Michelle Miller & Tango, Alumni Association Secretary and Grad Call Coordinator

The Ambassador

The gift of a guide dog is so heartfelt and pure
To some bystanders the relationship may feel or look like a glittery blur
The Ambassador of happiness: Tango is his name
Nothing but unconditional love is what I can claim
Traveling together by boat, train, or hot air balloon
And as liberating as a butterfly leaving the safety of her cocoon
The bond we share is more precious than a gift
Daily we venture out never adrift
The Ambassador of Happiness both him and I
Share love and a bond larger than the sea or the sky!

Gary Norman & Pilot, Alumni Association Board Member

On behalf of Pilot, an active guide and Langer, who is retired; the Normans of Maryland, express Happy Holidays! The life of my family and the life of my extended family are deeply enriched by the guide dog life style. Among the many lessons and gifts they provide is that there is beauty and power in partnerships.

A Yellow Lab guide dog in harness sits next you a young Golden Retriver guide dog puppy wearing a green coat.

Samantha Adams & Lotto, Communications Committee Chair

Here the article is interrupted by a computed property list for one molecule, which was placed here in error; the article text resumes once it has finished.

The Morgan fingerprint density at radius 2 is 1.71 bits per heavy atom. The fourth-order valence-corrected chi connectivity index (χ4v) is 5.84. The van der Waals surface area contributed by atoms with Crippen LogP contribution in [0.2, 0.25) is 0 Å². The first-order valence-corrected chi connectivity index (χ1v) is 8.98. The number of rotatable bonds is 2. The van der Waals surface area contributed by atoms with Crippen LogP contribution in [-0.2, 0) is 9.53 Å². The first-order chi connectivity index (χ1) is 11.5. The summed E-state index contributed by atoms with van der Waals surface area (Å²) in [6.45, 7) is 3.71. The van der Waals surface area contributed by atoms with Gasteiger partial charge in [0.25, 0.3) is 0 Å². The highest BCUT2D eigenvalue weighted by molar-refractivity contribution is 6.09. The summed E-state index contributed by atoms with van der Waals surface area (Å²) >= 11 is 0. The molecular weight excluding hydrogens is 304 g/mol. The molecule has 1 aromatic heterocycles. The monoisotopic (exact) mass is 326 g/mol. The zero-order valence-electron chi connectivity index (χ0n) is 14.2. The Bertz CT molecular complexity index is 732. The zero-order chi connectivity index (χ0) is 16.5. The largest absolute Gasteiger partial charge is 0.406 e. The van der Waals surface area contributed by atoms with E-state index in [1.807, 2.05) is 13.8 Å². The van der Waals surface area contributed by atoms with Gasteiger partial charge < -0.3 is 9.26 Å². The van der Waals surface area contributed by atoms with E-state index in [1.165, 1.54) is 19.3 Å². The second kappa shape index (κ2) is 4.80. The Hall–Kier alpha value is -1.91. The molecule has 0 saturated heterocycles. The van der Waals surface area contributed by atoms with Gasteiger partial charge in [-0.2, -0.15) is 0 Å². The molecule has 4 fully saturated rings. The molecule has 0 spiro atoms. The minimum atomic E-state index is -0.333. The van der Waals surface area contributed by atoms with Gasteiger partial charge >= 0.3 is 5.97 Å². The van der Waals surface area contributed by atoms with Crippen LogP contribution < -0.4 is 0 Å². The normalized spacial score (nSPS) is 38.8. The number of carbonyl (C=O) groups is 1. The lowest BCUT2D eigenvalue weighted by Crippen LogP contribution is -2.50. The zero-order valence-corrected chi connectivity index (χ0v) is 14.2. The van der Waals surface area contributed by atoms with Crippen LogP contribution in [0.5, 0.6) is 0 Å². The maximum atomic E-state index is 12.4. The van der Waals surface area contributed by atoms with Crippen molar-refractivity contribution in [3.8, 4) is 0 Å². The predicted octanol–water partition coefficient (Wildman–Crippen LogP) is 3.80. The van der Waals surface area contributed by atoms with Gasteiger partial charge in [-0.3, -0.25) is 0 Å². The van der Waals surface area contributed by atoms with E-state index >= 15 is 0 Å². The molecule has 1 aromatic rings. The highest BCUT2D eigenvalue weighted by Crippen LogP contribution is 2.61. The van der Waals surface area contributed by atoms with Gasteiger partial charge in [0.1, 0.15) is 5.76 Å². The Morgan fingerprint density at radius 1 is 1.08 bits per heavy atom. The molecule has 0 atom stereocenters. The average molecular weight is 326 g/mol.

I never wanted to be one of those blind people who were defined by her inability to see and I think I have succeeded in this desire; however, I think I am defined by my guides.  Having recently said farewell to my second retired guide, I had time to mourn and therefore consider the role of my guides in my life over the last 18 years. I have concluded that my guides have defined me. They complete me and add dimension and meaning to my life. They are and always will be a part of who I am. My guides were and continue to be my constant companion and confidant; they share the good, the bad and the ugly and they keep coming back for more. During this holiday season, take time to remember the guides of the past and celebrate all that they brought to your lives…then give your current guide an ear scratch and a snuggle to let them know how much they are loved. Happy Holidays to all and take time to remember what really matters.